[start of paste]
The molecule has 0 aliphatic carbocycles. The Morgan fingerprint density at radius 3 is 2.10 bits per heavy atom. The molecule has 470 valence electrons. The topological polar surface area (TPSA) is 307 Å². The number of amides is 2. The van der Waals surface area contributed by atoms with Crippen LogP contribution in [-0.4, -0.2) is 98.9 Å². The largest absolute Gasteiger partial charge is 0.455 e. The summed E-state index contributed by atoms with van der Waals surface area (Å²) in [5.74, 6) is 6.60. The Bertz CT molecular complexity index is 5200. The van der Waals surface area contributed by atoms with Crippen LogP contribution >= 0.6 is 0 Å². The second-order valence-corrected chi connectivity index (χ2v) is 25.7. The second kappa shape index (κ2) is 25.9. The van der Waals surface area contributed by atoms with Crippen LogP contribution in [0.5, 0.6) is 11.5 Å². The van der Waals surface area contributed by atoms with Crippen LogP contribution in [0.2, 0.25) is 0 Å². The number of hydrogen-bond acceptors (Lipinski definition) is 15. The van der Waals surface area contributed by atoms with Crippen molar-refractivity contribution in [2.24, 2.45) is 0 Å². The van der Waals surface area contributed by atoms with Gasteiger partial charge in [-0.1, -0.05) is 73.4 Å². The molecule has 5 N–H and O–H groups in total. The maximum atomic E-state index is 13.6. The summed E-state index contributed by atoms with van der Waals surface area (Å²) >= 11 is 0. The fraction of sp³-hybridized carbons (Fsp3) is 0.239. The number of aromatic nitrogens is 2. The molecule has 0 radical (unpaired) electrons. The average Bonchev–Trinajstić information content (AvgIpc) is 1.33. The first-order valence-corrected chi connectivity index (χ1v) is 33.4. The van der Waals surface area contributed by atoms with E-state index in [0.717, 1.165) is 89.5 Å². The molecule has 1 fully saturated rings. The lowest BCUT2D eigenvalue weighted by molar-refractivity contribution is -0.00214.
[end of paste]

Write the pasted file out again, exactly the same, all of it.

The molecule has 0 aliphatic carbocycles. The Morgan fingerprint density at radius 3 is 2.10 bits per heavy atom. The molecule has 470 valence electrons. The topological polar surface area (TPSA) is 307 Å². The number of amides is 2. The van der Waals surface area contributed by atoms with Crippen LogP contribution in [-0.4, -0.2) is 98.9 Å². The largest absolute Gasteiger partial charge is 0.455 e. The summed E-state index contributed by atoms with van der Waals surface area (Å²) in [5.74, 6) is 6.60. The Bertz CT molecular complexity index is 5200. The van der Waals surface area contributed by atoms with Crippen LogP contribution >= 0.6 is 0 Å². The second-order valence-corrected chi connectivity index (χ2v) is 25.7. The second kappa shape index (κ2) is 25.9. The van der Waals surface area contributed by atoms with Crippen LogP contribution in [0.5, 0.6) is 11.5 Å². The van der Waals surface area contributed by atoms with Crippen LogP contribution in [0.2, 0.25) is 0 Å². The number of hydrogen-bond acceptors (Lipinski definition) is 15. The van der Waals surface area contributed by atoms with Crippen molar-refractivity contribution in [2.24, 2.45) is 0 Å². The van der Waals surface area contributed by atoms with Gasteiger partial charge in [-0.1, -0.05) is 73.4 Å². The molecule has 5 N–H and O–H groups in total. The maximum atomic E-state index is 13.6. The summed E-state index contributed by atoms with van der Waals surface area (Å²) >= 11 is 0. The fraction of sp³-hybridized carbons (Fsp3) is 0.239. The number of aromatic nitrogens is 2. The molecule has 0 radical (unpaired) electrons. The average Bonchev–Trinajstić information content (AvgIpc) is 1.33. The first-order valence-corrected chi connectivity index (χ1v) is 33.4. The van der Waals surface area contributed by atoms with E-state index in [0.717, 1.165) is 89.5 Å². The molecule has 1 fully saturated rings. The lowest BCUT2D eigenvalue weighted by molar-refractivity contribution is -0.00214.